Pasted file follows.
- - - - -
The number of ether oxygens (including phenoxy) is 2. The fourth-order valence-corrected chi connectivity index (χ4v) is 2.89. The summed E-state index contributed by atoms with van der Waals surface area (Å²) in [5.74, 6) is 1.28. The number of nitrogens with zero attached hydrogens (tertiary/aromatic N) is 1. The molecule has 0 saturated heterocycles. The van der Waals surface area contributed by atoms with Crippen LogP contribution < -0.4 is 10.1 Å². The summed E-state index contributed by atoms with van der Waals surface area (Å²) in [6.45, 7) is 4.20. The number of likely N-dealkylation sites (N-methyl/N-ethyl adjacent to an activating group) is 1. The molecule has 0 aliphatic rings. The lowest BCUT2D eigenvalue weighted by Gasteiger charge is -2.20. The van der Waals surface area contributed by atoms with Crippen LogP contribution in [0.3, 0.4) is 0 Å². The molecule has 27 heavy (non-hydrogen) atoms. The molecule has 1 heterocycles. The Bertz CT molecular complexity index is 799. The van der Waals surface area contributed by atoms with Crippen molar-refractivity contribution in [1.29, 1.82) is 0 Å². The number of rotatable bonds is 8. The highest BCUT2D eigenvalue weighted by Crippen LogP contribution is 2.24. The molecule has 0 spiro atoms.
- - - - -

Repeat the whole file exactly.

The number of ether oxygens (including phenoxy) is 2. The fourth-order valence-corrected chi connectivity index (χ4v) is 2.89. The summed E-state index contributed by atoms with van der Waals surface area (Å²) in [5.74, 6) is 1.28. The number of nitrogens with zero attached hydrogens (tertiary/aromatic N) is 1. The molecule has 0 saturated heterocycles. The van der Waals surface area contributed by atoms with Crippen LogP contribution < -0.4 is 10.1 Å². The summed E-state index contributed by atoms with van der Waals surface area (Å²) in [6.45, 7) is 4.20. The number of likely N-dealkylation sites (N-methyl/N-ethyl adjacent to an activating group) is 1. The molecule has 0 aliphatic rings. The lowest BCUT2D eigenvalue weighted by Gasteiger charge is -2.20. The van der Waals surface area contributed by atoms with Crippen LogP contribution in [0.3, 0.4) is 0 Å². The molecule has 27 heavy (non-hydrogen) atoms. The molecule has 1 heterocycles. The Bertz CT molecular complexity index is 799. The van der Waals surface area contributed by atoms with Crippen molar-refractivity contribution in [1.29, 1.82) is 0 Å². The number of rotatable bonds is 8. The highest BCUT2D eigenvalue weighted by Crippen LogP contribution is 2.24. The molecule has 0 spiro atoms.